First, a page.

Christ the King Sunday (Last Sunday of End Time)

 Sermon Text: Ezekiel 34:11-16, 23, 24

 Other Readings: 1 Corinthians 15:20-28 and Matthew 27:27-31

 

  1. Explain how this prophecy helps John chapter 10 take on deeper meaning.

 

  1. Since Jesus is the shepherd prophesied here, what seems contradictory about the way he acts in our Gospel reading from Matthew 27:27-31?

 

  1. We see tender acts of shepherding here but also God’s power as the King of kings. How do verses 16 and 24 comfort you in a world that seems so out-of-control and upside down?

 

  1. Verse 24 ends this way: “I the LORD have spoken.” What is significant about God using that particular name here? Confer Exodus 34:6,7.

 


  1. Jesus’ metaphor in John chapter 10 is not just one isolated instance of that peaceful picture. Jesus is also making a direct connection to Ezekiel’s prophecy which he recorded about six hundred years before Jesus’ birth. Jesus is saying, “I am the one Ezekiel prophesied about!”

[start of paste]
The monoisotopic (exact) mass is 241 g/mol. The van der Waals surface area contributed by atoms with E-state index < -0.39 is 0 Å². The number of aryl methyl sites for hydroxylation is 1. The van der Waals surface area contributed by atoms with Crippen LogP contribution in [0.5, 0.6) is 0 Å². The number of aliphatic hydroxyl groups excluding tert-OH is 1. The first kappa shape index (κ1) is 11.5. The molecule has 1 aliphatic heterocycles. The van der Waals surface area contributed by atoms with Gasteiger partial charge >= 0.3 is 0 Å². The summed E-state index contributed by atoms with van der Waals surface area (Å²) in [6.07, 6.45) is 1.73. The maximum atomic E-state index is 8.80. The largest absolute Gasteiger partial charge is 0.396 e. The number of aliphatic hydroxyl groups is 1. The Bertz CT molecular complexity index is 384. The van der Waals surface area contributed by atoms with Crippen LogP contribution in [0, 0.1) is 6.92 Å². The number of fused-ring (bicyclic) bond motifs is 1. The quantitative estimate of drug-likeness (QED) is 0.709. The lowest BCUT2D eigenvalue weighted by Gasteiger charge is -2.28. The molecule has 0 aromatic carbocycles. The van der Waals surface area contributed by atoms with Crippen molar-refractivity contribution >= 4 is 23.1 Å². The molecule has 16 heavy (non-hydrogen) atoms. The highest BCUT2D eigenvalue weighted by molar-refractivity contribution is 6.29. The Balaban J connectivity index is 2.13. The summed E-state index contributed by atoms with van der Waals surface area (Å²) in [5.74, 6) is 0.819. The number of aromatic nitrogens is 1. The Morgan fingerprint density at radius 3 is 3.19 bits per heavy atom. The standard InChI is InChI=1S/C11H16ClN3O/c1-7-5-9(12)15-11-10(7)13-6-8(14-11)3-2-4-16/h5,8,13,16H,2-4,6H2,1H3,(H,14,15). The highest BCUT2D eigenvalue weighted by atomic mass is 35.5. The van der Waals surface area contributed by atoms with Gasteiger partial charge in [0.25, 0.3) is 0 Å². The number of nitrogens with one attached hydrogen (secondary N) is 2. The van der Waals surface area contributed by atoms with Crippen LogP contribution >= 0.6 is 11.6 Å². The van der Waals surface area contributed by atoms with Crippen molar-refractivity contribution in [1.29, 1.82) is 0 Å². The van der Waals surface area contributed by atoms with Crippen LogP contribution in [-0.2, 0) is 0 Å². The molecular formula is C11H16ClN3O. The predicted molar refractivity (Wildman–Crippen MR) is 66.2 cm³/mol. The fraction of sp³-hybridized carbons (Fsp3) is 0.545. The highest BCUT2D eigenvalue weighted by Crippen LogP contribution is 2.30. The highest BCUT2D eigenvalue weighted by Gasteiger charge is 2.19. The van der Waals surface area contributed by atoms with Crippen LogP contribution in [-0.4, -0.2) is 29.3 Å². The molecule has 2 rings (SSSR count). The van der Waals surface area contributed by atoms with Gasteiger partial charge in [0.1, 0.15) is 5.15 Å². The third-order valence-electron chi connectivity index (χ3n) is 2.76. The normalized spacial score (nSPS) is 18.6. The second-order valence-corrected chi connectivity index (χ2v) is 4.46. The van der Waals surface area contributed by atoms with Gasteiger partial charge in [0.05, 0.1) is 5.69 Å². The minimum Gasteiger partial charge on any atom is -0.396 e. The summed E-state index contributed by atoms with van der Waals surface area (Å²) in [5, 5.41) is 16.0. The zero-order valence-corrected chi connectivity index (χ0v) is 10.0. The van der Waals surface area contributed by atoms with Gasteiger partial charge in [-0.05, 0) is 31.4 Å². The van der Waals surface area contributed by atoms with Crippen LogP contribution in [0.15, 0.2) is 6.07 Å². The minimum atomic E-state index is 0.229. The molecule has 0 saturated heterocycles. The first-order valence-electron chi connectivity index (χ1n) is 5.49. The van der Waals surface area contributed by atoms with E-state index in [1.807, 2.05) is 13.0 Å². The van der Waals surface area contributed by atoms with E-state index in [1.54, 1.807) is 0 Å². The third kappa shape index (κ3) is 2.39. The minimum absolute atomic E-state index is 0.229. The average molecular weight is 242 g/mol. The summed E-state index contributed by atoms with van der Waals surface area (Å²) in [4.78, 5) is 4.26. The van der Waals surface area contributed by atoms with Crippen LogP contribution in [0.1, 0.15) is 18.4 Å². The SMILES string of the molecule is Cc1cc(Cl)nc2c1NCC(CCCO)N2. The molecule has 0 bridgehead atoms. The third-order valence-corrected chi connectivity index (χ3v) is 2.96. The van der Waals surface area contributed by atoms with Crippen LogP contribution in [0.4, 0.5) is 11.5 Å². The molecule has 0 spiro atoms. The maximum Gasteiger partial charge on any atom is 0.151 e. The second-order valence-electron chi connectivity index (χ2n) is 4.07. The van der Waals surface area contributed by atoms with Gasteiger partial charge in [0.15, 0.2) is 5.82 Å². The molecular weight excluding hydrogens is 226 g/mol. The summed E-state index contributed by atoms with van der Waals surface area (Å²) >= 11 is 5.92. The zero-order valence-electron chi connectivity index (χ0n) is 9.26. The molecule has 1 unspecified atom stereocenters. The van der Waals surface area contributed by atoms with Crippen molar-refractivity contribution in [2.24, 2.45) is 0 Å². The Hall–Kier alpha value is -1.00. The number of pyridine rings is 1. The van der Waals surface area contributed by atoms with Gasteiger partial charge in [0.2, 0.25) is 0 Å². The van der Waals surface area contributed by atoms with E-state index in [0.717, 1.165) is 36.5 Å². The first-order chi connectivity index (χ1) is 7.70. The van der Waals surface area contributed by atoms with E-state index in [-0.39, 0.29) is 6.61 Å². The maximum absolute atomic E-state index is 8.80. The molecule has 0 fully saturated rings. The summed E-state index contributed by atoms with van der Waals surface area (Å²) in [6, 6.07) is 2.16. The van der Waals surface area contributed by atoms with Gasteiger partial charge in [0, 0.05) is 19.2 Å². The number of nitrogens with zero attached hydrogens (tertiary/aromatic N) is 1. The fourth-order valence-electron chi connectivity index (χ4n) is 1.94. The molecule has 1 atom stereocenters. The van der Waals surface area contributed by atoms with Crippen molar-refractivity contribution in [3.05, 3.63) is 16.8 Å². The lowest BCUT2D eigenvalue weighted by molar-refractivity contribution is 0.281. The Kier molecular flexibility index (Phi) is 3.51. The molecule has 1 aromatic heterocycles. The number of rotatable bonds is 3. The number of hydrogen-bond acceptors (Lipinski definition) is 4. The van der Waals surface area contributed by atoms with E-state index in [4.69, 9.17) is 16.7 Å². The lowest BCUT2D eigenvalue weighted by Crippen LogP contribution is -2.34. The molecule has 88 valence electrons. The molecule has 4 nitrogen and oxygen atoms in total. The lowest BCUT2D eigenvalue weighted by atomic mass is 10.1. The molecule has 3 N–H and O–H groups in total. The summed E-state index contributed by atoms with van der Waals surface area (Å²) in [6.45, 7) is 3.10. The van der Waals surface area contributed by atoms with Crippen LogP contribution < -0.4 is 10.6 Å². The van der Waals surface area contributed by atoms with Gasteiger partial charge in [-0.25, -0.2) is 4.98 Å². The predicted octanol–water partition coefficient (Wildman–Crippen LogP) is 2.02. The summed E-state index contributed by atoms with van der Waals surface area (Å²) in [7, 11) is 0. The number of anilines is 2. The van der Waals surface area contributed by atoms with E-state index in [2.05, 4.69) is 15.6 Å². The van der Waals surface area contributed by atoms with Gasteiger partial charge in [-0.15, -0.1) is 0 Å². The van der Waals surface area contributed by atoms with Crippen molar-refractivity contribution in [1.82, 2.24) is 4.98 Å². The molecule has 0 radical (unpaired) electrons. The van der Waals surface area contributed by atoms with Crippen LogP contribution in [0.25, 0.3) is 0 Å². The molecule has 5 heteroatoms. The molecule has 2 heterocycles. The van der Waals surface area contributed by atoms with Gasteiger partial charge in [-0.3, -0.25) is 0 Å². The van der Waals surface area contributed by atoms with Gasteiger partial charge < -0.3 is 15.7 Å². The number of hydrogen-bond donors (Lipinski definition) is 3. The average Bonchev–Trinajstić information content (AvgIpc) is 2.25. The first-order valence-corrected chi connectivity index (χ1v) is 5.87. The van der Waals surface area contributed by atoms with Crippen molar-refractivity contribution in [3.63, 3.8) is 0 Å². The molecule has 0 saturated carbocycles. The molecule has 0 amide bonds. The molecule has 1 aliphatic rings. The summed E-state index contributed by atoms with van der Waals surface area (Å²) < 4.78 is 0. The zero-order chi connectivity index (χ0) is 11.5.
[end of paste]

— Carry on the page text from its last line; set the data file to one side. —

1. Jesus looks like a lamb going to the slaughter (cf. Isaiah 53:7), not like a shepherd who is control.

 

  1. As the King of kings, God has the power to destroy all the fat and sassy (“the sleek and the strong”) who oppose his will. Not only does he have the power, he will use that power justly so that his believers are saved but the enemies get what they deserve.

 

  1. “The LORD” (sometimes spelled or pronounced Yahweh) was a name God used to associate with his covenant of free and faithful love. It reminds both of the grace which moved him to make this covenant but also of the faithfulness with which he carried out his covenant to Israel, and to us through Jesus.